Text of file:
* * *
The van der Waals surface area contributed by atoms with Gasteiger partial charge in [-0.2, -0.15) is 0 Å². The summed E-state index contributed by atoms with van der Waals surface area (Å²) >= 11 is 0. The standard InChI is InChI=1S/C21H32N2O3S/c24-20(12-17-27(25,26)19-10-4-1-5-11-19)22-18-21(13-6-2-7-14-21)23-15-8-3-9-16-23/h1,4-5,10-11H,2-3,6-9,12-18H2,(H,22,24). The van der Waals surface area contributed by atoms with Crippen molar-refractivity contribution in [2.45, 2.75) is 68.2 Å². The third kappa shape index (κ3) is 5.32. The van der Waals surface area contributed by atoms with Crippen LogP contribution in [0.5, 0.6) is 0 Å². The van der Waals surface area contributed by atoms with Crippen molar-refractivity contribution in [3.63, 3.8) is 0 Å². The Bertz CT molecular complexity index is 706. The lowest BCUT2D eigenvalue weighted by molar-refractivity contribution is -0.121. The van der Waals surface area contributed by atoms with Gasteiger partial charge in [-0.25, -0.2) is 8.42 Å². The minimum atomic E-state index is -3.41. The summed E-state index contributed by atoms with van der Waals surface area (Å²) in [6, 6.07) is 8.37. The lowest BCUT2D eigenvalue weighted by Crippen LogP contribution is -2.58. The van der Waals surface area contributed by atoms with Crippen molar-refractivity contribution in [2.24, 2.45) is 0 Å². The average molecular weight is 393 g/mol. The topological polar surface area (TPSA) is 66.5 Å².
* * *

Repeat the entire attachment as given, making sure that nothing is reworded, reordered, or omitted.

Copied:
The van der Waals surface area contributed by atoms with Gasteiger partial charge in [-0.2, -0.15) is 0 Å². The summed E-state index contributed by atoms with van der Waals surface area (Å²) >= 11 is 0. The standard InChI is InChI=1S/C21H32N2O3S/c24-20(12-17-27(25,26)19-10-4-1-5-11-19)22-18-21(13-6-2-7-14-21)23-15-8-3-9-16-23/h1,4-5,10-11H,2-3,6-9,12-18H2,(H,22,24). The van der Waals surface area contributed by atoms with Crippen molar-refractivity contribution in [2.45, 2.75) is 68.2 Å². The third kappa shape index (κ3) is 5.32. The van der Waals surface area contributed by atoms with Crippen LogP contribution in [0.5, 0.6) is 0 Å². The van der Waals surface area contributed by atoms with Crippen molar-refractivity contribution in [3.63, 3.8) is 0 Å². The Bertz CT molecular complexity index is 706. The lowest BCUT2D eigenvalue weighted by molar-refractivity contribution is -0.121. The van der Waals surface area contributed by atoms with Gasteiger partial charge in [-0.25, -0.2) is 8.42 Å². The minimum atomic E-state index is -3.41. The summed E-state index contributed by atoms with van der Waals surface area (Å²) in [6, 6.07) is 8.37. The lowest BCUT2D eigenvalue weighted by Crippen LogP contribution is -2.58. The van der Waals surface area contributed by atoms with Crippen molar-refractivity contribution in [2.24, 2.45) is 0 Å². The average molecular weight is 393 g/mol. The topological polar surface area (TPSA) is 66.5 Å².